Wednesday, 25th May 2016
The Kayan women of Burma
Visitors to Burma have long been fascinated by the women of the Kayah state to the east of the country, due to the brass coils they wear around their necks. This custom seems alien to other cultures, but for the Kayan it has been carried out for centuries as having a long neck is seen as beautiful.
Are the necks stretched?
Despite popular belief, the necks of Kayan women are not actually longer than anyone else’s, as the practice pushes the muscles around the collarbone down. This gives the appearance of a longer neck without actually stretching it.
How the practice is achieved
Girls in the Kayan culture tend to start wearing the neck rings at the age of five, when a brass coil is wound around their necks. They start off relatively small, with more rings added as the girls get older.
Wrapping the metal around the girls’ throats is done by women within the community and they can take several hours to put in place. This is because the brass is thick and hard to manipulate into the coils required. It is done by hand to ensure the shape and size is right for the recipient.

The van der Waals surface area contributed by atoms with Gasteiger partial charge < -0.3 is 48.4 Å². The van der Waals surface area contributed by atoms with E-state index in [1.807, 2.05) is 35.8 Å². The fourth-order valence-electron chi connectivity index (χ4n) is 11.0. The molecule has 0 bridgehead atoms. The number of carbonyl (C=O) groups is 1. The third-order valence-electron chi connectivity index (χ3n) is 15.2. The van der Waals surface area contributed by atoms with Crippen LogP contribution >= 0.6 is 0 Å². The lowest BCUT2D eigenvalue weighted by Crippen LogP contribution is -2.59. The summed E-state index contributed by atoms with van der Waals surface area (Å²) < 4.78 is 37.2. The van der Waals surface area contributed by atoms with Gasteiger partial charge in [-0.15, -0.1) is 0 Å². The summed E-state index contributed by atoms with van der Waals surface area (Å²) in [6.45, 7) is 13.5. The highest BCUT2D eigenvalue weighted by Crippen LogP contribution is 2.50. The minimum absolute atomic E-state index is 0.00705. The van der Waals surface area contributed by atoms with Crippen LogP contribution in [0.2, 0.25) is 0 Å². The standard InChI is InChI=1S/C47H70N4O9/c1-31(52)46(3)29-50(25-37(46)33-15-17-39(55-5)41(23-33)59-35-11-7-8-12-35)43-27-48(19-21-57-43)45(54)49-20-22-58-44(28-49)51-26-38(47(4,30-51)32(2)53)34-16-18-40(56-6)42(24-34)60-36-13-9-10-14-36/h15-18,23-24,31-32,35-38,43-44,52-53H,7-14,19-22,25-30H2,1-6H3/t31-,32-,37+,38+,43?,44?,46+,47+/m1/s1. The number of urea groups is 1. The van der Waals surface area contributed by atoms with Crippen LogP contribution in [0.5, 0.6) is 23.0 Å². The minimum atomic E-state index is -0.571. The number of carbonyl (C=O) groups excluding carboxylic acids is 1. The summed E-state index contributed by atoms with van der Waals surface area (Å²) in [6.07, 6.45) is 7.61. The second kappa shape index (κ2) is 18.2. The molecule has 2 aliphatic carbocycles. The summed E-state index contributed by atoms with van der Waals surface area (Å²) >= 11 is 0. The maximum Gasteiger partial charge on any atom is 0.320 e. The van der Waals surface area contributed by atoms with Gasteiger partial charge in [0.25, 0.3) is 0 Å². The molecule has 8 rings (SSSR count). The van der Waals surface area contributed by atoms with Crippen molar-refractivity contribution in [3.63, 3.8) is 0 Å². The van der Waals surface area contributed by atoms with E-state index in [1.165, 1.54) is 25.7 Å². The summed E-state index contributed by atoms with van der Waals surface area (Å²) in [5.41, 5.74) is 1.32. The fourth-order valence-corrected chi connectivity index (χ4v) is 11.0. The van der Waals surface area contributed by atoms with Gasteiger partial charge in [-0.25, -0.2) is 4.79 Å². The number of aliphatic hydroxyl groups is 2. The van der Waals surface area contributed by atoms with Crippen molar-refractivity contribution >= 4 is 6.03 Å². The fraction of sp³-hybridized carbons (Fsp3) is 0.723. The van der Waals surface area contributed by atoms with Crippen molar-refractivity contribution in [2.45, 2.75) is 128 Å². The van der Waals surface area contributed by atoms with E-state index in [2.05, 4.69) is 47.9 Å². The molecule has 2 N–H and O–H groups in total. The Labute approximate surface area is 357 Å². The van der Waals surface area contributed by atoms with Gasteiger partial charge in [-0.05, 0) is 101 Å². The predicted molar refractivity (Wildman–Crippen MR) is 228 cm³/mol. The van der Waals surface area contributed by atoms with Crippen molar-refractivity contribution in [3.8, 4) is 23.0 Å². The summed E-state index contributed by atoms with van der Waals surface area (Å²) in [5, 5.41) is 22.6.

Wearing the coils
By the time a woman reaches adulthood, she will have accumulated a full set of rings, which can weigh anything up to ten kilos. Despite this, there is little restriction from the coils on a woman’s body or breathing, allowing her to carry out all her usual tasks with the brass collar in place.
As uncoiling and recoiling take so long, this is only usually done when longer versions are being put in place. Many Kayan women say it is uncomfortable without the rings on, since they become so used to them and add that they feel naked without them. Since the skin underneath is also discoloured, it is very unusual to see a Kayan woman without her collar.
How the neck ring tradition began
There is no formal record to say exactly how the practice of wearing coils around the neck in this part of Burma began. There are plenty of theories, however, with some being a protection against tiger bites or to emulate the dragons of local legend.
The future of the brass coils
Many Kayan women choose to continue the custom of wearing the neck rings, as it is a part of their culture that sets them apart. Girls are now given the choice as to whether or not they are fitted with the collars. With many opting to wear them, this unusual practice looks set to continue into the near future at least.
Related news stories:
A guide to Burmese festivals ? one for every month of the year (6th June 2016)
Mrauk U - an archaeological gem at the end of the Kaladan River (8th September 2015)
Top 10 Burma sunset spots (18th August 2016)
The history of Yangon's Strand Hotel (9th May 2016)